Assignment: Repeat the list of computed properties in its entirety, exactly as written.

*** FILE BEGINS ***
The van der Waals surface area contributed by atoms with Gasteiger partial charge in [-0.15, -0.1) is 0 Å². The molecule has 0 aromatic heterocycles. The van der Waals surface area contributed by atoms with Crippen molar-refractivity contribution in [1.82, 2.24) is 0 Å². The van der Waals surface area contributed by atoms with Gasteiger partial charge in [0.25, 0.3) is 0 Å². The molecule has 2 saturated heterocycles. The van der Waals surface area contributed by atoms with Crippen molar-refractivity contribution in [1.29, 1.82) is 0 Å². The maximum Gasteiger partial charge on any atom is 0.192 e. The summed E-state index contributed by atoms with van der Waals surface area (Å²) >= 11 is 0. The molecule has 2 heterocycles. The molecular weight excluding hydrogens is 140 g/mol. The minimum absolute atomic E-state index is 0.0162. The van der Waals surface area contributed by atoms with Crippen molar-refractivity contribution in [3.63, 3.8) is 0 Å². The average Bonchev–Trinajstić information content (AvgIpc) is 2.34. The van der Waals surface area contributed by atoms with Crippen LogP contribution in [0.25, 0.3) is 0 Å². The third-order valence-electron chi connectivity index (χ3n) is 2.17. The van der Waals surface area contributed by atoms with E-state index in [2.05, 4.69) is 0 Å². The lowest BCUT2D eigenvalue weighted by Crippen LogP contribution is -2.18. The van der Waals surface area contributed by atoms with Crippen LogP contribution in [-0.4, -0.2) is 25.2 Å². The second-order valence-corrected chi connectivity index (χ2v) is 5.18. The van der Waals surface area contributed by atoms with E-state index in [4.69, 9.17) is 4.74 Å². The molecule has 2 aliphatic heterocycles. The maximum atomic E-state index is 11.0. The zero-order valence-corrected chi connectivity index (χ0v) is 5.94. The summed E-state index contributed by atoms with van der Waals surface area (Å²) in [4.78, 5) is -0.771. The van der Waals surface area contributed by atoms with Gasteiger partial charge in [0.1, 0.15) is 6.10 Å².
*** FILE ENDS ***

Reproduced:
The van der Waals surface area contributed by atoms with Gasteiger partial charge in [-0.15, -0.1) is 0 Å². The molecule has 0 aromatic heterocycles. The van der Waals surface area contributed by atoms with Crippen molar-refractivity contribution in [1.82, 2.24) is 0 Å². The van der Waals surface area contributed by atoms with Gasteiger partial charge in [0.25, 0.3) is 0 Å². The molecule has 2 saturated heterocycles. The van der Waals surface area contributed by atoms with Crippen molar-refractivity contribution in [1.29, 1.82) is 0 Å². The maximum Gasteiger partial charge on any atom is 0.192 e. The summed E-state index contributed by atoms with van der Waals surface area (Å²) >= 11 is 0. The molecule has 2 heterocycles. The molecular weight excluding hydrogens is 140 g/mol. The minimum absolute atomic E-state index is 0.0162. The van der Waals surface area contributed by atoms with Crippen molar-refractivity contribution in [3.63, 3.8) is 0 Å². The average Bonchev–Trinajstić information content (AvgIpc) is 2.34. The van der Waals surface area contributed by atoms with Crippen LogP contribution in [0.25, 0.3) is 0 Å². The third-order valence-electron chi connectivity index (χ3n) is 2.17. The van der Waals surface area contributed by atoms with E-state index in [2.05, 4.69) is 0 Å². The lowest BCUT2D eigenvalue weighted by Crippen LogP contribution is -2.18. The van der Waals surface area contributed by atoms with Crippen LogP contribution in [-0.4, -0.2) is 25.2 Å². The second-order valence-corrected chi connectivity index (χ2v) is 5.18. The van der Waals surface area contributed by atoms with E-state index in [4.69, 9.17) is 4.74 Å². The molecule has 2 aliphatic heterocycles. The maximum atomic E-state index is 11.0. The zero-order valence-corrected chi connectivity index (χ0v) is 5.94. The summed E-state index contributed by atoms with van der Waals surface area (Å²) in [4.78, 5) is -0.771. The van der Waals surface area contributed by atoms with Gasteiger partial charge in [0.1, 0.15) is 6.10 Å².